Why Do Dogs Cry in Their Sleep?
If you have a dog, you've probably noticed that he occasionally cries during his sleep and occasionally twitches. Is he dreaming? And when dogs dream, what do they dream about?
Dogs can cry in their sleep because, like humans, they dream in their sleep. The sleep cycles of humans and dogs are very similar, so we know that dogs also have a REM sleep phase, and they dream in it.
To find out exactly how this all works, we'll have to look at the science behind sleep in dogs.
Sleep cycles in dogs
While we can't look inside our dog's head to see if he's dreaming, or what he's dreaming about, we can look into a dog's sleeping process for some insight.
All dogs need to sleep. Most dogs sleep at least 18-20 hours a day, and puppies sleep even more than that!
Whenever a dog sleeps, his consciousness and voluntary muscle activity are reduced. Because brain activity is reduced when your dog sleeps, the brain and body can recover from all the activities during the day.
A lack of sleep can cause physical problems in both animals and humans. When we look at studies of people who have been sleep deprived, we can conclude that sleep is absolutely crucial for the health of humans, but also for our dogs.
Part of the way our human brains process information is through dreams. We are able to look at the function of brains in people who sleep and associate a variety of brain wave patterns with different sleep cycles and dreams.
Studies have shown that dog brains respond to sleep in much the same way as our human brains.
The first part of a sleep cycle in dogs or humans is the non REM sleep phase. During this phase, the body slowly becomes more and more relaxed. The non REM sleep phase consists of four phases, with your dog sleeping the deepest in the last two phases.
After the non REM sleep phase comes the REM sleep phase. This sleep stage is associated with rapid eye movements, which is where the REM name comes from. REM stands for Rapid Eye Movement.
Brain waves in REM sleep are irregular and fast, and the brain is much more active than in non-REM sleep. During this heightened mental activity, we dream. During REM sleep, the dog will breathe faster, may whimper or bark softly, and twitch with its paws or mouth.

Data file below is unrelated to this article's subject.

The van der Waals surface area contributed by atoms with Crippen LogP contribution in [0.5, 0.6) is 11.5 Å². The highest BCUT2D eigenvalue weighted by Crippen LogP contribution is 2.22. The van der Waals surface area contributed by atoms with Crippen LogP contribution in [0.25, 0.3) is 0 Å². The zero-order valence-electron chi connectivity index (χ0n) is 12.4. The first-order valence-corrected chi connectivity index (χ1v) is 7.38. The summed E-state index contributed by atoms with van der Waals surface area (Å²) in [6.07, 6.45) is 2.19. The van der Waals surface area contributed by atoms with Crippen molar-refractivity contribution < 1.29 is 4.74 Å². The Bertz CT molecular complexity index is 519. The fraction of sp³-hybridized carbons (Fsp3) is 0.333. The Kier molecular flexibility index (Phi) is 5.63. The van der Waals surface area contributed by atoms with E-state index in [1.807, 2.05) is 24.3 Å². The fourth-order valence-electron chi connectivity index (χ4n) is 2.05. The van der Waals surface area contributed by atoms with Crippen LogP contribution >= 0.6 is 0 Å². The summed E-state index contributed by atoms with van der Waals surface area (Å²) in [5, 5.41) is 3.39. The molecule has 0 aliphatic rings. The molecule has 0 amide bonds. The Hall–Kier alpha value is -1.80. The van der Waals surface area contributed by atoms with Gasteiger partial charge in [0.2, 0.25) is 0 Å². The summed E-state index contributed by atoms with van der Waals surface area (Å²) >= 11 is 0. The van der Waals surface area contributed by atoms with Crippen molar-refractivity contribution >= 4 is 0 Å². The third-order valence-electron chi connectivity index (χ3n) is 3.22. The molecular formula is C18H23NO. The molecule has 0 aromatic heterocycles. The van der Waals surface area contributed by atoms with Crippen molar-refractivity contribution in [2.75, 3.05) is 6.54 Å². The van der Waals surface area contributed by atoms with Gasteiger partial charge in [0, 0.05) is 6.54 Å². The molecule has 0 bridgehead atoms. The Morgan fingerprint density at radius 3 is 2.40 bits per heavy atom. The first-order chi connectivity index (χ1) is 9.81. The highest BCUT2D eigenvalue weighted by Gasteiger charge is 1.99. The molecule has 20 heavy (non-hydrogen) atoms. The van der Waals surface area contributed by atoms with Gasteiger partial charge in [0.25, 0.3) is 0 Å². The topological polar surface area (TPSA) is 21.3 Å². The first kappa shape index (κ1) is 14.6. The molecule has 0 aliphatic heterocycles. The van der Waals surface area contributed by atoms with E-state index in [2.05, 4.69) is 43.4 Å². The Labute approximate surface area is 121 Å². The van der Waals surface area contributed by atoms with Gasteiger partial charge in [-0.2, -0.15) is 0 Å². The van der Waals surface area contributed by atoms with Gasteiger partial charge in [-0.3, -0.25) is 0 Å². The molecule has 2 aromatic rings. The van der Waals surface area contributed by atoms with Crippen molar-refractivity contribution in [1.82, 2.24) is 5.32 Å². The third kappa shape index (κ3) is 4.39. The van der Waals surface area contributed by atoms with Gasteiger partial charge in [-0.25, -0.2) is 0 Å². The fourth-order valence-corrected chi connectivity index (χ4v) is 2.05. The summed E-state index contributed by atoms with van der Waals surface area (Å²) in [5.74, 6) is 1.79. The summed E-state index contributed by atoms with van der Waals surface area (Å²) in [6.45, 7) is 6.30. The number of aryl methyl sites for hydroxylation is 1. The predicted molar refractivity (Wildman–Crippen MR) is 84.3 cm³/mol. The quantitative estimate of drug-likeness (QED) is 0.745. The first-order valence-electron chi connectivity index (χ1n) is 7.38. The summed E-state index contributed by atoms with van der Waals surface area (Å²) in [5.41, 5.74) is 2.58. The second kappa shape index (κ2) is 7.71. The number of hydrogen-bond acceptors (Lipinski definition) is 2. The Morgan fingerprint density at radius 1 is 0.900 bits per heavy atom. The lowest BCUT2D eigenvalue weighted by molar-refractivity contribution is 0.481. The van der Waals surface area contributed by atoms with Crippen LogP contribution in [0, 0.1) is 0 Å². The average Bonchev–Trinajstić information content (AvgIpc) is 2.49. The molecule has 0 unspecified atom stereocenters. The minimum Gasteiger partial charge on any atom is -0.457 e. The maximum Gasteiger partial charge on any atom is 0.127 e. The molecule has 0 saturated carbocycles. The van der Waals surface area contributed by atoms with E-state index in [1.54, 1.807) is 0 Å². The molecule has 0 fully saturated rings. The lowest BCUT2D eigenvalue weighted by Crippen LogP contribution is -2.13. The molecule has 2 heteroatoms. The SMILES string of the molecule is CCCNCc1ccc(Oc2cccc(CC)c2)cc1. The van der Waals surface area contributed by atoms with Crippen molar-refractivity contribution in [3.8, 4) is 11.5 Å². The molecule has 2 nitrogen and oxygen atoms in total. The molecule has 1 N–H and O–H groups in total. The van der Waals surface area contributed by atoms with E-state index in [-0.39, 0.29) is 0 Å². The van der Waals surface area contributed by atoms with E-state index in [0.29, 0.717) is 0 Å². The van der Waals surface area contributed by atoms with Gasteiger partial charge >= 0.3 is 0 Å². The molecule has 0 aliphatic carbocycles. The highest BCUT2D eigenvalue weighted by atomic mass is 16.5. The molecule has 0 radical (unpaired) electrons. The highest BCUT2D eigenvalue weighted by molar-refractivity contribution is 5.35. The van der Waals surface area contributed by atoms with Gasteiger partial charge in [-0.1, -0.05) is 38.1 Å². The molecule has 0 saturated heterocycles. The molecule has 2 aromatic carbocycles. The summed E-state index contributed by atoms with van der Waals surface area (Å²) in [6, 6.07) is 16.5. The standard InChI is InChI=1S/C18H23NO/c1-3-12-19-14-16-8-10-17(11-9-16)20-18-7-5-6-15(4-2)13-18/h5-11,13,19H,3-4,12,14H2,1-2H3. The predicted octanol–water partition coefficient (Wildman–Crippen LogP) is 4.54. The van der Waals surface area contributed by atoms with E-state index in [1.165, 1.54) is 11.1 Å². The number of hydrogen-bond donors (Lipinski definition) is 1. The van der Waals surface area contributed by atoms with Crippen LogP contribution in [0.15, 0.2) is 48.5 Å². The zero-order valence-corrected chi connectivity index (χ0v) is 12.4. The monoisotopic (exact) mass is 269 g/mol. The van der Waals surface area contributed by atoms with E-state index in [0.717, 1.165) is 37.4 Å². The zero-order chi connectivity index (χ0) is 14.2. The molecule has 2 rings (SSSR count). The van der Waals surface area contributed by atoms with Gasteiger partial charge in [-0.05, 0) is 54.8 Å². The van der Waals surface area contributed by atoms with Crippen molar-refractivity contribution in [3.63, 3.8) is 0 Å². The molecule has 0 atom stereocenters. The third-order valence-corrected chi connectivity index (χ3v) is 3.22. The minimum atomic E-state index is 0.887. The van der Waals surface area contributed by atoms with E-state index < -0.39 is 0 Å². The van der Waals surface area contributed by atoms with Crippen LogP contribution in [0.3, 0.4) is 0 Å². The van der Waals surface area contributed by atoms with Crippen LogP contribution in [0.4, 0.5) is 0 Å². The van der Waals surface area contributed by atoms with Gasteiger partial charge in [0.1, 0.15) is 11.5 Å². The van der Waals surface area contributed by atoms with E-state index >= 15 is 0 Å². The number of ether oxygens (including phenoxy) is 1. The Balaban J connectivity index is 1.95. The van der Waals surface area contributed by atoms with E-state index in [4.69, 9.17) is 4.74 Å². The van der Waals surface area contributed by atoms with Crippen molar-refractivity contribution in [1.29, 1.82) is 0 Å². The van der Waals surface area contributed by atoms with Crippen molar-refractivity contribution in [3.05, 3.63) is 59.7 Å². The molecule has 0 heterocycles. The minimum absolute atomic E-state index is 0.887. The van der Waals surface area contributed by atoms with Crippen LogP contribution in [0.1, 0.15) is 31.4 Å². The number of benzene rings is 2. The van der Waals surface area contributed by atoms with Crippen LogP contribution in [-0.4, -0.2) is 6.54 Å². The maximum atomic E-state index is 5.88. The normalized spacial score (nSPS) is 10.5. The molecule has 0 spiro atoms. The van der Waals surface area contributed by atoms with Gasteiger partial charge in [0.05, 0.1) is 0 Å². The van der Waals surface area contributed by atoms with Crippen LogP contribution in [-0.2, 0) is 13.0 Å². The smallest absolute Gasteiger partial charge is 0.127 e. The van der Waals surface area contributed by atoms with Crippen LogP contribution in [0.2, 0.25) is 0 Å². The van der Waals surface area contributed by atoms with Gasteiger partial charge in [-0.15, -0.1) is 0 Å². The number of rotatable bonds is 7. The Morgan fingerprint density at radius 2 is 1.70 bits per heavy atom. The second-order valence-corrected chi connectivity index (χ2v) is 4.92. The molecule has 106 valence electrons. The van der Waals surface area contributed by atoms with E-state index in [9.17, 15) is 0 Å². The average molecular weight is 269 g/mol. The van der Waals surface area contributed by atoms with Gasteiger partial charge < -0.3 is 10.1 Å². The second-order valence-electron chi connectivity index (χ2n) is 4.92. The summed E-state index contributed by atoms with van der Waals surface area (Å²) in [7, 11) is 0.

Comparisons of the brain waves during REM sleep and dreaming in dogs and humans lead us to conclude that dogs experience dreams just as humans experience dreams.
Dreaming is part of the normal sleep cycle, whether you remember your dreams or not. Dreaming is thought to allow your brain to process much of the information it has collected while you are awake, which is one of the reasons why sleep is critical to mental performance.
What do dog dreams look like?
We can't look inside our dog's brain like a movie, but scientists have been able to make certain assumptions about how dogs dream, based on the information they've been able to gather.
After about 20 minutes during the REM sleep phase, the average dog begins to dream. Behind their eyelids, their eyes dart around. Breathing often changes, becoming faster and heavier or shallow and irregular. Other muscles may start to twitch. Some dogs gently wag their tails, twitch their noses and mouths, wiggle their ears, and twitch their paws as if they were running. Vocalizations can also occur, from soft whines to loud howls.
The reason dogs and humans lie down and sleep during a dream is because of a structure in the brain called the pons. The pons is responsible for turning off physical movements during REM sleep.
Although we all know people who sleep, walk, talk or move in their sleep, the pons is still at work in these people to limit the amount of action a person (or dog) experiences while dreaming.
This helps to keep everyone safe. If your dog dreams of chasing a ball, it could be dangerous for him to run without realizing it. The punch cannot limit all movements, so your dog can move his paws in his sleep.
How many do dogs dream?
How long dreams last and how often they occur depends on the age, size and individual characteristics of each dog. In general, the younger a dog, the more likely it is to experience dreams.
Puppies form an incredible amount of new synapses in their brains and have a lot more new information to process than adult dogs, which is probably why their brains work harder while they sleep.
Some studies have also shown that the length and frequency of dreams differ in large and small dogs. Psychologist Stanley Coren noted that a small dog probably dreams every 10 minutes in short one-minute dreams, while a larger dog often dreams only once every hour to an hour and a half, but for up to five to 10 minutes at a time.
Is my dog crying because of a nightmare?
There isn't much evidence to suggest that dogs have nightmares, especially in the way humans experience them. Instead of remembering how scary a dream can have been, dogs seem to wake up from dreams where they howl and run, only to move and go back to sleep.
It can be tempting to wake up a dog that seems to be having a bad dream, but dreaming is normal. Your dog won't suffer from nightmares and sleep disturbances like you might experience yourself, so it's okay to let him sleep.
Author: Tom Marr viahondenblog.nl
Illustrations: Antonia Oana
This BLOG has been posted on our website as a guest blog with the author's approval.